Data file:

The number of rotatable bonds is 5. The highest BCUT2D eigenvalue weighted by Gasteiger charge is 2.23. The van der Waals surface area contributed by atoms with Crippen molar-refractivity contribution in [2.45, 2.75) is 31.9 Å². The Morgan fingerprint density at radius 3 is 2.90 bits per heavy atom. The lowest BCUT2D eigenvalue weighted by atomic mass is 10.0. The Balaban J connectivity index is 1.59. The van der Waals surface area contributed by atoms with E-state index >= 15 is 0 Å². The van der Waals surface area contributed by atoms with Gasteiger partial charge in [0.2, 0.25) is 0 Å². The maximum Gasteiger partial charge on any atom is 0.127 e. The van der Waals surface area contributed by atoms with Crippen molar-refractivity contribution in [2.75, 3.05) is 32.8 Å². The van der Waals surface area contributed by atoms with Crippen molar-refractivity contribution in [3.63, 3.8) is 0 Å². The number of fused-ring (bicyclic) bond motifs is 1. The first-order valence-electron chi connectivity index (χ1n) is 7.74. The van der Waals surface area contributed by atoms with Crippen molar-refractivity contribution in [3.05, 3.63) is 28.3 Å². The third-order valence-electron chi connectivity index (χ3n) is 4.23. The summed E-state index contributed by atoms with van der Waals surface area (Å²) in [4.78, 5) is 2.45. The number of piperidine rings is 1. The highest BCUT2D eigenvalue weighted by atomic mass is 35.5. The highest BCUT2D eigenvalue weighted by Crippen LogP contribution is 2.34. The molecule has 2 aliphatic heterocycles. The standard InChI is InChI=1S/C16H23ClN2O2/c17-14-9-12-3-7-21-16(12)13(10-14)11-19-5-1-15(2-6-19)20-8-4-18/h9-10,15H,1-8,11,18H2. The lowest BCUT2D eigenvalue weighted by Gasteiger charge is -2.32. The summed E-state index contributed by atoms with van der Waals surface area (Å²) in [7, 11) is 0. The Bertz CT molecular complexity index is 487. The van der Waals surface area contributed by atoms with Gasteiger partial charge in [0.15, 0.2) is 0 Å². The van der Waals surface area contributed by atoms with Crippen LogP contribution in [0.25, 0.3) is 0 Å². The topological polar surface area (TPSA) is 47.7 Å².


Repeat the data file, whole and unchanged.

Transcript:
The number of rotatable bonds is 5. The highest BCUT2D eigenvalue weighted by Gasteiger charge is 2.23. The van der Waals surface area contributed by atoms with Crippen molar-refractivity contribution in [2.45, 2.75) is 31.9 Å². The Morgan fingerprint density at radius 3 is 2.90 bits per heavy atom. The lowest BCUT2D eigenvalue weighted by atomic mass is 10.0. The Balaban J connectivity index is 1.59. The van der Waals surface area contributed by atoms with E-state index >= 15 is 0 Å². The van der Waals surface area contributed by atoms with Gasteiger partial charge in [0.2, 0.25) is 0 Å². The maximum Gasteiger partial charge on any atom is 0.127 e. The van der Waals surface area contributed by atoms with Crippen molar-refractivity contribution in [2.75, 3.05) is 32.8 Å². The van der Waals surface area contributed by atoms with Crippen molar-refractivity contribution in [3.63, 3.8) is 0 Å². The number of fused-ring (bicyclic) bond motifs is 1. The first-order valence-electron chi connectivity index (χ1n) is 7.74. The van der Waals surface area contributed by atoms with Crippen molar-refractivity contribution in [3.05, 3.63) is 28.3 Å². The third-order valence-electron chi connectivity index (χ3n) is 4.23. The summed E-state index contributed by atoms with van der Waals surface area (Å²) in [4.78, 5) is 2.45. The number of piperidine rings is 1. The highest BCUT2D eigenvalue weighted by atomic mass is 35.5. The highest BCUT2D eigenvalue weighted by Crippen LogP contribution is 2.34. The molecule has 2 aliphatic heterocycles. The standard InChI is InChI=1S/C16H23ClN2O2/c17-14-9-12-3-7-21-16(12)13(10-14)11-19-5-1-15(2-6-19)20-8-4-18/h9-10,15H,1-8,11,18H2. The lowest BCUT2D eigenvalue weighted by Gasteiger charge is -2.32. The summed E-state index contributed by atoms with van der Waals surface area (Å²) in [7, 11) is 0. The Bertz CT molecular complexity index is 487. The van der Waals surface area contributed by atoms with Gasteiger partial charge in [0.15, 0.2) is 0 Å². The van der Waals surface area contributed by atoms with Crippen LogP contribution in [0.25, 0.3) is 0 Å². The topological polar surface area (TPSA) is 47.7 Å².